* the addition will have re-claimed maple flooring;

* r-28 insulation in walls, r-50 insulation in ceiling, closed cell spray foam insulation in the addition box sills and advanced air sealing techniques used;

* we are re-using a double stain glass window and three original doors from the existing house in the addition;

* we employed framing techniques to save lumber (two foot on center studs and single top plates);

* Trex decking and deck rails are being used (Trex products are made from 50% recycled plastic bags and 50% re-claimed wood products);

* we are re-using all of the vinyl siding that we took off the house to partially side the new addition and;

* an independent organization is performing a pre and post home performance evaluation to check how well we did our work.

These are the more practical ways Heartwood Construction, LLC is striving to be Madison’s premiere  “Green remodeler”.

Building near lakes

February 28th, 2010

The remodeling project we are currently working on is a family room/laundry room addition built on to the back of a 1927 Cape Cod house.  We are framing up the roof now but, there were many challenges getting started with this addition.  The property is located between two lakes and across the street from a pond. When we excavated for the full basement we hit the water table and about 18″ of black organic silty soil at the basement footing level.  We stopped the excavation and brought in a soil engineer who took soil samples and confirmed that we could build the one story addition if we removed and replaced the organic soil with compacted 3/4″ clear stone.  A structural engineer redesigned our footing, which was formed on top of the 3/4″ clear stone,  to be 30″ wide and 12″ deep with two rows of rebar.  The foundation wall was redesigned as well with two rows of continuous rebar in the top and bottom of the wall.  We raised the basement wall 8″ so we could keep the footing and drain tile around the footing out of the water table.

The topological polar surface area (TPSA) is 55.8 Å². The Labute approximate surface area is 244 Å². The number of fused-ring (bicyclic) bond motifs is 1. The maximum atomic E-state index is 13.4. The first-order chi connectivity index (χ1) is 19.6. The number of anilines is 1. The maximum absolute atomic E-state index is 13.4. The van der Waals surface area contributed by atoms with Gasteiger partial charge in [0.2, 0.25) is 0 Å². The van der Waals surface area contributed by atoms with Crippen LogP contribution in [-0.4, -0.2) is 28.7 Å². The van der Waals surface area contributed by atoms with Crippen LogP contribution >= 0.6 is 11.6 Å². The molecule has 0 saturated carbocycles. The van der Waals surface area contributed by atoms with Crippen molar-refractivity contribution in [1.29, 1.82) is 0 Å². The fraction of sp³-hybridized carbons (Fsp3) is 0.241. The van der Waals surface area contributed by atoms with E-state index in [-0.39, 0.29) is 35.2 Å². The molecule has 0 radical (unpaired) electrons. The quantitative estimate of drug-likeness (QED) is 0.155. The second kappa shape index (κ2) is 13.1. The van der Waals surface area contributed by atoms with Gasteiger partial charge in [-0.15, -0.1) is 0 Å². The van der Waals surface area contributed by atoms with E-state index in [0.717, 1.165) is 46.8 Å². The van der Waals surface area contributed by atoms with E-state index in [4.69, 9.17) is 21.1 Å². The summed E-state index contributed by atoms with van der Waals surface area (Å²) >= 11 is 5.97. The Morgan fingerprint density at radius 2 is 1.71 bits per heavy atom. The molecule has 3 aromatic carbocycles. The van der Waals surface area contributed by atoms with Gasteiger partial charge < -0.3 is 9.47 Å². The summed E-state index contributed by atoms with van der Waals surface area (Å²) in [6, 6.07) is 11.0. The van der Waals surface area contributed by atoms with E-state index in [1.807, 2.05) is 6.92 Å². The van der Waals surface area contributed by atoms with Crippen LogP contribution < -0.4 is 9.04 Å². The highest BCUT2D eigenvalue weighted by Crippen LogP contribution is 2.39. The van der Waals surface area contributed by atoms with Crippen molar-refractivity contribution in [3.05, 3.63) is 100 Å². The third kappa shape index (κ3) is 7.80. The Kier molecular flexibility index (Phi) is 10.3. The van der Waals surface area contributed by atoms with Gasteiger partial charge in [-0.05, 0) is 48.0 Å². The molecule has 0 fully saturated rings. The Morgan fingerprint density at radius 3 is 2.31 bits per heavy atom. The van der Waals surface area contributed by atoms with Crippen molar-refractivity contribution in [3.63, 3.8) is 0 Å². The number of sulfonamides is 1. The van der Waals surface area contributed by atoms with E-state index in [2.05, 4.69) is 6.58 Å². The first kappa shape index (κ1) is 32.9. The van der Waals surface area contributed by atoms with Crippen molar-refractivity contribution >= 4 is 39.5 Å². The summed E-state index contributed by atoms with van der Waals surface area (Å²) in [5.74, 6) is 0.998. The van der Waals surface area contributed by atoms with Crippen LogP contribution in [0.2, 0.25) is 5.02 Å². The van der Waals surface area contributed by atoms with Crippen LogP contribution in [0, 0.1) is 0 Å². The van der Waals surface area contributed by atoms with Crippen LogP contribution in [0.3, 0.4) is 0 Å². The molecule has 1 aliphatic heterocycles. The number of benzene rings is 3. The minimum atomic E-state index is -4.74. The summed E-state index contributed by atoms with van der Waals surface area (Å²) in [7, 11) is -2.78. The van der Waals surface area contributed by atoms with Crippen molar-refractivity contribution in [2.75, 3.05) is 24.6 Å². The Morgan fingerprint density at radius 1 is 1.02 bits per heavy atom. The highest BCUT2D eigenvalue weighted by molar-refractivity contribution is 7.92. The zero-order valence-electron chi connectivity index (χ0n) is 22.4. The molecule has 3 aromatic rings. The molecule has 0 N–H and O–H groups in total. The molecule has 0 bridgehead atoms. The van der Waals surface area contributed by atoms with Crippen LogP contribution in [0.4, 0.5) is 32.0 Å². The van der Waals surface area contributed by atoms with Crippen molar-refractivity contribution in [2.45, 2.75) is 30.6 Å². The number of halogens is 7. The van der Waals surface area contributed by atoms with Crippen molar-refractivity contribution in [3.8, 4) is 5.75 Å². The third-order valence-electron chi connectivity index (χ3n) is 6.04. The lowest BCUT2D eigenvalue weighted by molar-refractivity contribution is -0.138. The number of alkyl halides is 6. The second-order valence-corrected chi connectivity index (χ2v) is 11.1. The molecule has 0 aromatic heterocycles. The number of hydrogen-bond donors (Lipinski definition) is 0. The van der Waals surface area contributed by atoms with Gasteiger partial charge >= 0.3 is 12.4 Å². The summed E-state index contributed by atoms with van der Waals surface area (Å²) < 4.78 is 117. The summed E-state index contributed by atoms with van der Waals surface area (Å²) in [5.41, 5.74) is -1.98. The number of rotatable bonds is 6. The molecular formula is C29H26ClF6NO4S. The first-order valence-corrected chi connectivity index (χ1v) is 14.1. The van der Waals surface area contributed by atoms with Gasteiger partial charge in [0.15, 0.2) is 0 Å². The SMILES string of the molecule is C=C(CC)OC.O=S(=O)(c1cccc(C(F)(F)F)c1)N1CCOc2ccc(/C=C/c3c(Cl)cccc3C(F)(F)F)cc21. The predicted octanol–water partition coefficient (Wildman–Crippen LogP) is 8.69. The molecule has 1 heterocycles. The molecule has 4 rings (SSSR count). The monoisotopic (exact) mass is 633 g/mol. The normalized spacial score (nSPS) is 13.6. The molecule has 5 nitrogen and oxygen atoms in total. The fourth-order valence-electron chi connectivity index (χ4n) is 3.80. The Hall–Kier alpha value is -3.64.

We installed drain tile on the exterior as well as the interior of the footing and connected it all to a 24″ deep x 30″ round sump basin.  So far the sump basin is dry.  Once we do the plumbing rough-in there will be a battery back up sump pump system installed to handle the spring thaw and the frequent heavy Wisconsin rains.

On my next blog I will tell you about the “green remodeling” features on this awesome addition.  For computer before and after renderings go to:

Heartwood Construction, LLC wins award

January 25th, 2010

On January 15th Heartwood Construction won the Madison Chapter National Association of the Remodeling Industry  2009-2010 Contractor of the Year award in the Whole House remodel category.  See photos at

Announcing the NEW Heartwood website!

January 15th, 2010

On December 22, 2009, we launched our brand new Heartwood Construction website.

Our new website features information on all of our services, our Green Practices, a brand new portfolio of our work, customer testimonials and many other exciting new features. We hope you take a moment to explore.